Breaking the Climate Procrastination Habit: How to Bring on America the Sustainable

Published on
by

Breaking the Climate Procrastination Habit: How to Bring on America the Sustainable

It's a long list, but things can be done to get this country on a renewable energy track.

Oil rigs in the Dakotas  A pumpjack operates in the foreground of a crude oil drilling rig outside Williston, North Dakota (Photo: Daniel Acker/Bloomberg via Getty Images)

President Barack Obama calls climate change the greatest “threat to future generations.” To do something about it, he raised fuel-efficiency standards, launched his currently stalled Clean Power Plan, and tucked $90 billion in clean energy spending into the 2009 stimulus package.

The nation’s greenhouse gas emissions fell between 2005 and 2014. But averting what scientist Michael Mann calls “dangerous and irreversible changes in our climate ” will take strong post-Obama White House leadership. The attitude that Obama lamented in a recent New York Times interview  as “meh, we can put this off a little bit” won’t prevent deadly flooding, wildfires, droughts and crop failures.

Leading contenders to succeed him are, on the one hand, an amateur politician who would double down on fossil fuels at home and plunder them abroad and who has shared his climate change skepticism via Twitter:

In the other corner: a professional stateswoman promising half a billion solar panels. But a Hillary Clinton win might do little to halt climate action procrastination. Drill below the surface and you’ll see she pals around with supporters of natural gas fracking. She’s also collecting political cash by the bale from global oil companies spooked by Donald Trump’s protectionist whims.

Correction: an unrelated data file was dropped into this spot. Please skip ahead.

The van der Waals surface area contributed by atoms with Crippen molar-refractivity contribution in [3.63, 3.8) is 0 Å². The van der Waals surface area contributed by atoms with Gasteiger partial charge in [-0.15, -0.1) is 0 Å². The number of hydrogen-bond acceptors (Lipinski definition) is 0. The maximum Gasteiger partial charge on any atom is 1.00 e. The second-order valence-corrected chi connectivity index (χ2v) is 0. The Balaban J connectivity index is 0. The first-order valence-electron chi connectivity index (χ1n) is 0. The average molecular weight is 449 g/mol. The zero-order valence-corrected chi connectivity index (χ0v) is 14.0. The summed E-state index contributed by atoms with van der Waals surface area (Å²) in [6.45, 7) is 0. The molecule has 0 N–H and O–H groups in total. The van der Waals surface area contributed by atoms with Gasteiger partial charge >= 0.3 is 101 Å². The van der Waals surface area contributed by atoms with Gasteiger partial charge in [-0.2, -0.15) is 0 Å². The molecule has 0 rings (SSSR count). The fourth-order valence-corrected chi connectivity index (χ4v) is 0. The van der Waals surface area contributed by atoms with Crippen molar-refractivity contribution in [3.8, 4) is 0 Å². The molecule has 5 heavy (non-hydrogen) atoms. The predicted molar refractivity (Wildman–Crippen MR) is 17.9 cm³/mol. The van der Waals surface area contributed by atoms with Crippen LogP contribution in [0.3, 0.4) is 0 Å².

Here are eight suggestions for a president bent on delivering a more than “meh” climate track record:

1. Keep it in the ground

The government can fight climate change by using its power to reduce fossil fuel production. That’s why activists want Uncle Sam to not only stop issuing leases for the extraction of oil, gas and coal from public lands and offshore, but also to deny companies permits to build infrastructure that moves that dirty energy — including oil and gas pipelines and the facilities required to export liquified natural gas and US-mined coal.

Despite his climate concerns, oil and natural gas production boomed under Obama. Last year, the nation drilled 89 percent more oil and extracted one-third more gas than before he took office. Obama did pause new leases for coal mining on federal land, but his staff cited economic rationales for that. Market forces and grass-roots resistance — not official policy — blocked efforts to build new coal export terminals on his watch. The federal government (and individual states) okayed the $3.8 billion Dakota Access Pipeline; it was only when a standoff between thousands of Native Americans and the infrastructure company’s private security forces got bloody that the feds suspended its construction. Exports of crude oil and natural gas from the Lower 48 have resumed and oil-train derailments have become increasingly common, as have pipeline accidents. The Obama administration also heavily subsidized a $6.6 billion “clean coal” boondoggle in Mississippi.

Obama also continues to champion the Trans-Pacific Trade Partnership, which keep-it-in-the-grounders say would undercut Paris commitments by boosting foreign demand for US-fracked gas.

2. Support green alternatives to dirty energy

With no time to waste and installation costs plummeting, the government should encourage the growth of every form of wind and solar energy, along with investments in energy efficiency. The Obama administration did persuade the GOP-led Congress last December to extend for a few more years tax breaks for renewable sources of electricity. But most federal spending for research and development, tax incentives and other forms of corporate welfare support fossil fuels and nuclear power.